On Thursday, the state’s Appropriations Committee passed a bill to develop a plan to allow recreational marijuana.
Officials said the bill passed 27 to 24.
The bill goes to the General Assembly next.
While the bill only calls for the development of a plan to legalize and regulate the retail sale of marijuana, this still shows progress.
"It’s really being proactive because again with Massachusetts, Vermont, Rhode Island is now considering it I think we need to be prepared and understand what it would encompass for the state if we were to go forward," said Republican State Rep. Melissa Ziobron.
The bill calls the secretary of the Office of Policy Management to look into the most cost-effective way to legalize and regulate recreational marijuana along with programs on substance abuse treatment, prevention, education, and awareness.
Proponents said they feel pot is simply safer than alcohol. Critics, however, said the two are not comparable and that the state stands to lose far more than it would gain by making marijuana legal.
Still, the state has left the door open to the idea for quite a while. It decriminalized small amounts of pot and allowed marijuana to treat certain medical conditions.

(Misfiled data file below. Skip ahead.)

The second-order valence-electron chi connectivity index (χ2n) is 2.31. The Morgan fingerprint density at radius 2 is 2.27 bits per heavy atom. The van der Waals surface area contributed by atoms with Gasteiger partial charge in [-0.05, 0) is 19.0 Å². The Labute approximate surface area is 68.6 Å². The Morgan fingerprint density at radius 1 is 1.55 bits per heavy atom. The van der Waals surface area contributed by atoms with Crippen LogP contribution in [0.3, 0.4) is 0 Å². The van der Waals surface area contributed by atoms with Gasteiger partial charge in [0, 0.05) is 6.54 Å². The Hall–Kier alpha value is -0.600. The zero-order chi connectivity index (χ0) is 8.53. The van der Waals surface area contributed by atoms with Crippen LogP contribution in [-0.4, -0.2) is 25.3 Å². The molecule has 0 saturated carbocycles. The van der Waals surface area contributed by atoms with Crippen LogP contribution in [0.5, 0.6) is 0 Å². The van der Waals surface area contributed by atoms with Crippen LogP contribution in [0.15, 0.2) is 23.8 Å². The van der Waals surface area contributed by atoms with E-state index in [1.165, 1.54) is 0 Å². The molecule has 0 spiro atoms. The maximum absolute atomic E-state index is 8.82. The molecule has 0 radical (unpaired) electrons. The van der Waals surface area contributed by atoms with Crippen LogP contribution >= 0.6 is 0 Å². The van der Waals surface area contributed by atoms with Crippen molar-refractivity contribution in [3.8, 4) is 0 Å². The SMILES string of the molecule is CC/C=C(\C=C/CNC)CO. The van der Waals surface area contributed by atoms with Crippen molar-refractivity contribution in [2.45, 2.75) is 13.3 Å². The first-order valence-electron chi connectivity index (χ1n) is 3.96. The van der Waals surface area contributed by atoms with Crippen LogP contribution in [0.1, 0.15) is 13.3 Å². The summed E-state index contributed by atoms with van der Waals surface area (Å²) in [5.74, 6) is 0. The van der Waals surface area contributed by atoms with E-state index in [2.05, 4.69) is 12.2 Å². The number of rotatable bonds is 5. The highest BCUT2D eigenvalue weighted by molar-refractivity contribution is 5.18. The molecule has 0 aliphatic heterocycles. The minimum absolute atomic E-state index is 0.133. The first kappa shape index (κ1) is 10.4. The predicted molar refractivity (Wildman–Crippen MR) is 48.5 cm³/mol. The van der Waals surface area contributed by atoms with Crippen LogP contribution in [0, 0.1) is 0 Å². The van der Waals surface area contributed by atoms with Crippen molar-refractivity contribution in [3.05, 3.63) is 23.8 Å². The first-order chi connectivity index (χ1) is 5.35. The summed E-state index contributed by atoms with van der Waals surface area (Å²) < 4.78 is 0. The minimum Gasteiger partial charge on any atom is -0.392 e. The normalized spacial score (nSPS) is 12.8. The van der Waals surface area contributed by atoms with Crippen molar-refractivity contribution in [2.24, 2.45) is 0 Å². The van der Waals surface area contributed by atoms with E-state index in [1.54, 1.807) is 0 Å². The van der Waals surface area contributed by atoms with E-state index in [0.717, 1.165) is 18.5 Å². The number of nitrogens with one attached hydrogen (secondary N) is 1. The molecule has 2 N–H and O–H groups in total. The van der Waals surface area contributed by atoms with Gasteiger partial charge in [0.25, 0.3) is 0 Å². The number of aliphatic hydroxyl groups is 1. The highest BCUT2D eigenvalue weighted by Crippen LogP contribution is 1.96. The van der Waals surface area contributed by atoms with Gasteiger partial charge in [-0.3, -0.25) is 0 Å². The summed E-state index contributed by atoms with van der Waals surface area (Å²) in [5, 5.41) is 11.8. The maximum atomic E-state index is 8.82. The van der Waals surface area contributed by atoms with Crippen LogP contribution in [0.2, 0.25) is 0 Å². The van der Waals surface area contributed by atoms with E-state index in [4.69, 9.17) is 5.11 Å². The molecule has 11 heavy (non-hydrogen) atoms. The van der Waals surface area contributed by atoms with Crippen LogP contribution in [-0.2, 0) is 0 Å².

"If you look at other states that have done it, it's generated tremendous revenues and profits for the state," said Jason Oritz, Vice president of Minority Cannabis Business Association.
Eight states, including neighboring Massachusetts, have legalized recreational marijuana.
"This is the furthest it's gone ever so far in Connecticut history, so with that momentum, we think we could possibly get a vote here in the full General Assembly. If the vote's in the House, it's probably the Senate that's the trickier part," Ortiz said.
Deputy Chief of Hartford Police, Brian Foley said officers are ready for whatever lawmakers decide. He said legalizing marijuana would have a mixed impact in his department.
"As a police department in an urban environment, it would have its pluses in that we do see some violence with marijuana sales and drug sales. The concerns for us as a police department are drug driving," said Foley.
It remains against federal law, which for the most part has gone unenforced. However, the White House has said it may change that in the future.
In Connecticut, the bill would legalize and tax recreational marijuana. It could bring in at least $45 million per year.
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